Saravana Bhavan Tops Table in Delhi Gourmet Club’s ‘Dosa Dance’ Led by Facebook Phenom Atul Sikand
WITH THE migrant population from the south finding employment in growing numbers at government institutions, a band of enterprising Udipi dosawallahs moved to Delhi to make their fortunes by serving them from the back of bicycle-drawn carts. They served the office-going crowds, took over canteens at such
bastions of the Capital’s southern population as the Press Trust of India, which for years has been jocularly called the Palghat Trust of India, and got migrant Punjabis addicted to the lightly spicy potato-packed crepe that everyone knows as the masala dosa.
This is one vegetarian preparation (along with the accompanying sambhar and chutneys) whose mass appeal cuts across linguistic and economic barriers. The masala dosa is ubiquitous, and has held its ground even after the onslaught of fast food and Barbeque Nation, in the Republic of Butter Chicken. What the southern superstar Rajnikanth couldn’t do, the humble masala dosa has achieved–it has invaded Delhi. The credit for making the dosa a sought-after speciality must go to a runaway boy from Udipi who started his life as a dishwasher in a canteen before going on to establish the Sagar-Swagath restaurant empire. The hero of this rags-to-riches story is Jayaram Banan. He was the one who made the Punjabi gentry of Defence Colony discover dosas in the days when he used to make them himself on his bicycle cart at a tree-shaded spot right opposite the location of the original Sagar Ratna, which Banan opened in the neighbourhood market in 1986.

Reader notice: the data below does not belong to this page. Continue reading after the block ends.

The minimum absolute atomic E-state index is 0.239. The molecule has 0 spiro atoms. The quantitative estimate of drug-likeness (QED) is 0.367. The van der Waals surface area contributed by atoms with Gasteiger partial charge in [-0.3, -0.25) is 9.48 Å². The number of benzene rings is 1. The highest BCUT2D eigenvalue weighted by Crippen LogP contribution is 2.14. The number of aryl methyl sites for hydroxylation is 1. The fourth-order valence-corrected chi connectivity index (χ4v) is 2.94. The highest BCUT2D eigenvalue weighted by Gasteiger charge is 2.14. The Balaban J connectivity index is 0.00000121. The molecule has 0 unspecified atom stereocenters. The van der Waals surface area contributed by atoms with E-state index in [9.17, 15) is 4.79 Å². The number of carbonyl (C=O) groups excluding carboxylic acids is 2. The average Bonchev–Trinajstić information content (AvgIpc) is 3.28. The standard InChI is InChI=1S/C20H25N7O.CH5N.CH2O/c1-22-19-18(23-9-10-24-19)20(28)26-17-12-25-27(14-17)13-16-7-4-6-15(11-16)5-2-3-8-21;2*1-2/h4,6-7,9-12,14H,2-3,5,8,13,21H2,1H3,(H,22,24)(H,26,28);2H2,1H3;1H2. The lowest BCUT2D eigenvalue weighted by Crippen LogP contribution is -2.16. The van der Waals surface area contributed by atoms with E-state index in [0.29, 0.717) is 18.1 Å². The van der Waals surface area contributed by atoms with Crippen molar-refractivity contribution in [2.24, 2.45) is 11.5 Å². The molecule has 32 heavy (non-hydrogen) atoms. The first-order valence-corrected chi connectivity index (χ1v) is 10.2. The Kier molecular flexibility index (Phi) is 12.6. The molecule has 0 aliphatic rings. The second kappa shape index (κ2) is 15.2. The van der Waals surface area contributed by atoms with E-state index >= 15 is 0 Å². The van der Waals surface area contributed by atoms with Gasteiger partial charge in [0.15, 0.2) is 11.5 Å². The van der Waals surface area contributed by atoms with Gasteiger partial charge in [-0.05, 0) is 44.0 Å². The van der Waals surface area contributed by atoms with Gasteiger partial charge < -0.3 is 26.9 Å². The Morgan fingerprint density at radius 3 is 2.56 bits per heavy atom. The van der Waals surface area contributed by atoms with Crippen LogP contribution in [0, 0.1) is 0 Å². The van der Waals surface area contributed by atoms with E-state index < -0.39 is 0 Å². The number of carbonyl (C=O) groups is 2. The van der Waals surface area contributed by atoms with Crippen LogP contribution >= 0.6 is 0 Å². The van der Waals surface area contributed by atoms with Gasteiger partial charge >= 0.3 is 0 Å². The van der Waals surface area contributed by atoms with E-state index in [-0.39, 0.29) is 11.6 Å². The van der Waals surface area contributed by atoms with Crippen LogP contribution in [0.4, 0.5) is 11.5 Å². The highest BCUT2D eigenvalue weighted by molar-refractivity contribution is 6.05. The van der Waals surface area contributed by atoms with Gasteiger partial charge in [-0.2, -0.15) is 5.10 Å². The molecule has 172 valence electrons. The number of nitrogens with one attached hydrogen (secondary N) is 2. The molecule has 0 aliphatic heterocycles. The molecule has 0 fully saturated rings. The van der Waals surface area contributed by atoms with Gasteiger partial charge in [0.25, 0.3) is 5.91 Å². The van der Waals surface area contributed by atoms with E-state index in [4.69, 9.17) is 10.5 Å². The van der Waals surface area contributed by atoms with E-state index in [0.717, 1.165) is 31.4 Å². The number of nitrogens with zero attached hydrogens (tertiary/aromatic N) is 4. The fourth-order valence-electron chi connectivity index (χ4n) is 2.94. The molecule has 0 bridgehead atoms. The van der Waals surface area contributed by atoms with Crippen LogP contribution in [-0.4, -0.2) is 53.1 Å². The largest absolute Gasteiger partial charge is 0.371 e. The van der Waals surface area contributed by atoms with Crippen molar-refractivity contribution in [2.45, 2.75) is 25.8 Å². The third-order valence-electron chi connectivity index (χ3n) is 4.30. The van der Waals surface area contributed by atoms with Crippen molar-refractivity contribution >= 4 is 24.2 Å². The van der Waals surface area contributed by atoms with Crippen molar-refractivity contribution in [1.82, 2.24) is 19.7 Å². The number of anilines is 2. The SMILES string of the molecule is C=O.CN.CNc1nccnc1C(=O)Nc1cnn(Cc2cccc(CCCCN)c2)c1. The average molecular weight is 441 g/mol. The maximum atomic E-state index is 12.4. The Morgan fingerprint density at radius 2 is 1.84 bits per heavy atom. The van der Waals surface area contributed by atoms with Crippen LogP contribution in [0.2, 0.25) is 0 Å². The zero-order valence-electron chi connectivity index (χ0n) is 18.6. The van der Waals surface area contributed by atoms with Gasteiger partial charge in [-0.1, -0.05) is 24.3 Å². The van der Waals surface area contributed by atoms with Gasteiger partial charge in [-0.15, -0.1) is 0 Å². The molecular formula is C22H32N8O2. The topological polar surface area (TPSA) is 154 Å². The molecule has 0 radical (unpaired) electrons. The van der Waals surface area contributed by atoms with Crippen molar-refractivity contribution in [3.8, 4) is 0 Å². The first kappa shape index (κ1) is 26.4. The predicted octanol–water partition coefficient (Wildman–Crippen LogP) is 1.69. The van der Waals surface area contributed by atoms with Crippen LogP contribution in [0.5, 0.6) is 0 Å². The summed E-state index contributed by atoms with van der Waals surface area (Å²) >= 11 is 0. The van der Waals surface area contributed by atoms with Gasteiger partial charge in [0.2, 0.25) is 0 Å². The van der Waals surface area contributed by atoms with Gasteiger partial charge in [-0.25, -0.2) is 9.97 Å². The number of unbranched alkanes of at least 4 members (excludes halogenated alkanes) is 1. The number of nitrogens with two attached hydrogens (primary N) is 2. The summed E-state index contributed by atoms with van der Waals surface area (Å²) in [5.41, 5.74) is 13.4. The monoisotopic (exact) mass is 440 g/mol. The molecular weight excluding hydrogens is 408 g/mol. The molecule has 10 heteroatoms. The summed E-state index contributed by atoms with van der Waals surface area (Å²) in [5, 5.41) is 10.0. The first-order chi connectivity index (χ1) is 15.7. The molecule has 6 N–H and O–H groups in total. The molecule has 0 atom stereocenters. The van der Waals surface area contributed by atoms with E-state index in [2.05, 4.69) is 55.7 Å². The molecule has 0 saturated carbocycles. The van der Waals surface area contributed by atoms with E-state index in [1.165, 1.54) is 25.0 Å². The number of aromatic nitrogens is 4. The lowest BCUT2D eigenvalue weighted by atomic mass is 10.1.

As his business empire grew (the majority stake of the chain, valued at Rs 200 crore, was picked up by the New York-based portfolio management firm, Indian Equity Partners, in 2011), the quality of his dosas became uneven. I blame it on rapid expansion and indifferent franchisees, and now the media is agog with reports of differences erupting between Banan, who’s still chairman of Sagar Ratna Restaurants, and Indian Equity Partners.
With so much happening in the world of dosas, it was to be expected of the Delhi Gourmet Club (DGC) to set off on a ‘Dosa Dance’ across the city to zero in on the best. The jury consisted of well-travelled DGC members from different walks of life–a travel industry professional, for instance, who used to run a cooking school in France, an international lawyer, a senior Times of India executive, an editor with Bloomberg, and a management consultant with strong views on the provenance and authenticity of dosas.
The leader of the jury was Atul Sikand, who has become a Facebook phenomenon–his global recipe-sharing page, Sikandalous Cuisine, now has 10,000 (and counting) followers. With a leader like Sikand, it was to be expected of the jury to be tough with its assessments.